Hernández discovered a TRIO program during her senior year of high school — Educational Talent Search — which she credits for defining her college and career path. “It was because of this program that I think I was able to enroll in and complete college.”

She began classes at Cal State Fullerton and participated in the Summer Bridge Program for a month before starting the academic semester, living in a campus dorm and experiencing a bit of college life.

“Coming to my first year of college, I think oftentimes we feel that we’re prepared, but we’re really not,” she said. “I ended up being placed on academic probation my first semester. I struggled. I worked really hard and found another TRIO program there, the Student Support Services program, and the following semester was removed from academic probation.”

She began working as a student assistant in a TRIO program that year, eventually becoming an advisor and then a counselor before she graduated in 2000. Hernández said she tells her story to students in CSUSB’s Upward Bound program to illustrate that everyone has challenges.

“We all have different life circumstances, but how do we channel those in ways that we can become successful?” she said. “Because of our life circumstances, we learn to be resilient, to be determined and to continue beyond the obstacles and challenges that are presented.”

After graduating, she married, had three children, and earned a master’s degree in public administration in 2010, all while working full-time administering TRIO programs for a nonprofit in East L.A., moving up the ranks to become its executive director before joining CSUSB.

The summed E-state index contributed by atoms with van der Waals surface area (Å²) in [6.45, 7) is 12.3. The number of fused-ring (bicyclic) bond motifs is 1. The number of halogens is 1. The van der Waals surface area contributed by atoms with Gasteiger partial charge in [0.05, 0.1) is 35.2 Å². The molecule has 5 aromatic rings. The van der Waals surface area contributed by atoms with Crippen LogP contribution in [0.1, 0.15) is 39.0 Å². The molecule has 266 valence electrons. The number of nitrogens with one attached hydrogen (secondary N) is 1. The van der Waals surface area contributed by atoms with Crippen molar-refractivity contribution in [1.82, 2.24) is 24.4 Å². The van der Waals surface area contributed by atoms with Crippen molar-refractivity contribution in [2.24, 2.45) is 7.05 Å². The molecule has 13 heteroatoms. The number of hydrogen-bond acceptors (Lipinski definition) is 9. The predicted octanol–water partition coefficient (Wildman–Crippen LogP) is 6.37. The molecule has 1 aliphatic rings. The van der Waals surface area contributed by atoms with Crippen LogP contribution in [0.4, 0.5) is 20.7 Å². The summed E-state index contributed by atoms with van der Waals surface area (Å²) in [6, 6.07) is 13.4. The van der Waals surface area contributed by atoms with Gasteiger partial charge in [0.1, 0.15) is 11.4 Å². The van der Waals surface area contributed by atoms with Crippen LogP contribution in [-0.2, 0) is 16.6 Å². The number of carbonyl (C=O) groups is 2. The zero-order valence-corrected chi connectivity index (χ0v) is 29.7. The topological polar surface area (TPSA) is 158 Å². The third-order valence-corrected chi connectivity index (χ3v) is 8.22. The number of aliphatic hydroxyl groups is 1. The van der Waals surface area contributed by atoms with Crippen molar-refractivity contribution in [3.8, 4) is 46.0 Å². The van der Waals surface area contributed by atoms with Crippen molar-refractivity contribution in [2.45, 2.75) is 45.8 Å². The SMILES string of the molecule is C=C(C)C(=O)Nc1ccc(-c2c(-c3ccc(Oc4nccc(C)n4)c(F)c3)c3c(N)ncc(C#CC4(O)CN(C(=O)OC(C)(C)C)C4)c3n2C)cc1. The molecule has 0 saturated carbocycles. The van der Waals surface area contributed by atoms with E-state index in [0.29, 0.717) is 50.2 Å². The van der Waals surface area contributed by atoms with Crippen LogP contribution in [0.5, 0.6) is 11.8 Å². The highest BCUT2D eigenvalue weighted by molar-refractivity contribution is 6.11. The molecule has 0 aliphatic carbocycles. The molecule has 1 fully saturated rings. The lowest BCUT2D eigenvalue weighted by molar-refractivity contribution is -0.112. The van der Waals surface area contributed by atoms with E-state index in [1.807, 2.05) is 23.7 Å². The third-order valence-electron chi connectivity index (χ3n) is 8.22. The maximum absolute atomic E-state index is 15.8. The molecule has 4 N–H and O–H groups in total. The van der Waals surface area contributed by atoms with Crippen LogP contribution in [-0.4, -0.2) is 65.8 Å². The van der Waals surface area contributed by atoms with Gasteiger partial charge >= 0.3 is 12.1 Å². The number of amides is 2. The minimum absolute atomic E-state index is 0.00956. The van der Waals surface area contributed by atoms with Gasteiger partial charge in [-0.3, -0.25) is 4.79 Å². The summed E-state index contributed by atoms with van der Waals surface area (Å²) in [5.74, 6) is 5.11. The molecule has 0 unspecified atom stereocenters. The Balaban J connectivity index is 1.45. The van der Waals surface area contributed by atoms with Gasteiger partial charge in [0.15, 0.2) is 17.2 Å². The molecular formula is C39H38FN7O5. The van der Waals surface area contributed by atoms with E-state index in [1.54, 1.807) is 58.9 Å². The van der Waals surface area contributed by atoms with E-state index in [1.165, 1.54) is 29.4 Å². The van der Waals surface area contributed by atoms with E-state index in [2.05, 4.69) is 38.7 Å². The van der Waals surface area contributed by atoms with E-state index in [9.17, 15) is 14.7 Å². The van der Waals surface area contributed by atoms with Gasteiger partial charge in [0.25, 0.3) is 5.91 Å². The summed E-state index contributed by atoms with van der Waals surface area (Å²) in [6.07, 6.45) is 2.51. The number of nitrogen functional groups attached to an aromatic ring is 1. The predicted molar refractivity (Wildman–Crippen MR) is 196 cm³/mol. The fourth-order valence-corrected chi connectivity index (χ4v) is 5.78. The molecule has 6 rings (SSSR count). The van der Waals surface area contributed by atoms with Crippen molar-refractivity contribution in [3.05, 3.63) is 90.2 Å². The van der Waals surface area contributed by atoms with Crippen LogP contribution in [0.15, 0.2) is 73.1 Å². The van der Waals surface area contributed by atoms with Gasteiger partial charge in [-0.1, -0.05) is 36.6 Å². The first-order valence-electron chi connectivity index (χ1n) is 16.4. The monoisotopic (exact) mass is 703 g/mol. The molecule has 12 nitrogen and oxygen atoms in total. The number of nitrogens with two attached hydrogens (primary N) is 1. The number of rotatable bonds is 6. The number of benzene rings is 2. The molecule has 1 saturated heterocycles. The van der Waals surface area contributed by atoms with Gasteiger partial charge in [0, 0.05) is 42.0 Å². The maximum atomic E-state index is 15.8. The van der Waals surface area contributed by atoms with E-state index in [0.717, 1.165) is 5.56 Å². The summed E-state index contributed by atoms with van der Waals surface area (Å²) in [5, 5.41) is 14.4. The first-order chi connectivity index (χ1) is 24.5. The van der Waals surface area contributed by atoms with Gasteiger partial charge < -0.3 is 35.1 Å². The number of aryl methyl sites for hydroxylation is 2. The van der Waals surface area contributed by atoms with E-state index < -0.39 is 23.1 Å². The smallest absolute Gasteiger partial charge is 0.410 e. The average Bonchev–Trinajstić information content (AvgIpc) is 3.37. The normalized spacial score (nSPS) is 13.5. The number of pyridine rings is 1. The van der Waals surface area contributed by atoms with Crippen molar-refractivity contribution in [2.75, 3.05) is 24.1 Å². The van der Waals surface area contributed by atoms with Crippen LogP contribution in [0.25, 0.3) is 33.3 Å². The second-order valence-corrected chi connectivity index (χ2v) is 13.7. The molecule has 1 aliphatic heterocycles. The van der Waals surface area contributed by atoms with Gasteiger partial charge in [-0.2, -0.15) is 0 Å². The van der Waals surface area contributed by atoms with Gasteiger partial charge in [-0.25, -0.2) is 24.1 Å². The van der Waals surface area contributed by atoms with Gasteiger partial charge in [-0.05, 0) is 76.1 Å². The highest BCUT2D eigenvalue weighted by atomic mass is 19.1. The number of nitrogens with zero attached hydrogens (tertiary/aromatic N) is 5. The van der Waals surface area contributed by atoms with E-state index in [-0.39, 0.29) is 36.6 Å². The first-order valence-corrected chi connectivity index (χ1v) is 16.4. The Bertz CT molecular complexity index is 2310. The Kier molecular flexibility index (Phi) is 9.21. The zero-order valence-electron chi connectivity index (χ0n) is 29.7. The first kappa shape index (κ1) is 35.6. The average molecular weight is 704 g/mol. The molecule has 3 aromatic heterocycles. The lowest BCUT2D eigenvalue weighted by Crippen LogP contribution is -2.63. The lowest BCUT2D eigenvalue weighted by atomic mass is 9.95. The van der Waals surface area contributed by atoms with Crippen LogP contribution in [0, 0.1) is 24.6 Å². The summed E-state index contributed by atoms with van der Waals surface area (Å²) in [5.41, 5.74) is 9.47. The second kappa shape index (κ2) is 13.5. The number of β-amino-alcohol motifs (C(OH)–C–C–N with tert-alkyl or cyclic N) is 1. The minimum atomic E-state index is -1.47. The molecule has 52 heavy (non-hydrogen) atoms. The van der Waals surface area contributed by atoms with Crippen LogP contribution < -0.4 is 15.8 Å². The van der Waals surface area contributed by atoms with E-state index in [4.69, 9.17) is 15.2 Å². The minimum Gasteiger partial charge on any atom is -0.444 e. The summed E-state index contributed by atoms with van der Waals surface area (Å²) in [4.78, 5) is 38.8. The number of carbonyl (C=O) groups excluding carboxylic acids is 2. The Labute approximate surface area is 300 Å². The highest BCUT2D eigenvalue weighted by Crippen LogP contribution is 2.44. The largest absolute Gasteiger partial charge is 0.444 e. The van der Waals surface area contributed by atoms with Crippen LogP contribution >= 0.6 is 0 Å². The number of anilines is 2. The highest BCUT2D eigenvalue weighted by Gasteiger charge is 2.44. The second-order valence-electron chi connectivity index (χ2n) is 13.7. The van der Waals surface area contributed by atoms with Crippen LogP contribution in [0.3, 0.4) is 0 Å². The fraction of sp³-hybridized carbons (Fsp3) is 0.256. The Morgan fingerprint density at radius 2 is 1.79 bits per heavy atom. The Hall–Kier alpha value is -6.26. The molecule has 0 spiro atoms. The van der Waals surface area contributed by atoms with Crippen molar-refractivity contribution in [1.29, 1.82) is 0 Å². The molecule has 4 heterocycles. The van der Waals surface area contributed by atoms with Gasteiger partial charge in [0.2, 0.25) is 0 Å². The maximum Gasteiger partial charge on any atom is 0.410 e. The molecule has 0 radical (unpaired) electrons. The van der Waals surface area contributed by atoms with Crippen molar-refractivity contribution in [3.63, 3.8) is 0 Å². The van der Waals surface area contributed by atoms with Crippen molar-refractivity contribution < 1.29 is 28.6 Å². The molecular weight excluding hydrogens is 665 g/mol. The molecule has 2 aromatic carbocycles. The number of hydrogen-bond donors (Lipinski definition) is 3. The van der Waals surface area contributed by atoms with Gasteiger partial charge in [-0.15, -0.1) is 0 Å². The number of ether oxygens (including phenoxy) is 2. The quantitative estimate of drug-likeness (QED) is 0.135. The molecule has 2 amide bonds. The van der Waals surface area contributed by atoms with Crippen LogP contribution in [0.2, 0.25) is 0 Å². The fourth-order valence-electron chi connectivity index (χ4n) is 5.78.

Hernández said a major component for participants in the AASCU Emerging Leaders program is creating a project at their home campuses. She is already well underway with her initiative, working with colleagues in the Undocumented Student Success Center, Information Technology Services, Institutional Research, Academic Success and Undergraduate Advising, Admissions, Financial Aid, faculty and the Division of Student Affairs to create a data-driven infrastructure to inform decision-making and develop impactful programming for CSUSB’s 755 undocumented students.

“Once the infrastructure is established, we can make data-informed decisions about services, programming, areas for review and process improvements,” she said. “Then we can look at what else can be provided to support our undocumented students, not only on campus, but also with the communities, to ensure that our potential students have the resources and information that they need to be successful.”

What excites Hernández the most about her role at CSUSB is “creating opportunities for disadvantaged, marginalized students, and communities as a whole, to really transform and impact people’s lives. Waking up to that every morning is the fuel that drives me to continue to do the work.

“I tell students to recognize the power of their story, keep in the mind the adversities that you have overcome, channel your story to create a pathway, so it becomes a vehicle for success for you,” she said. “Just as I had people in my life — my parents, mentors, role models, supporters, cheerleaders, my village — who made sure I had a constant reminder, saying ‘Si se puede. You can do it.’ We sit on the shoulders of others, and we need to pay it forward.”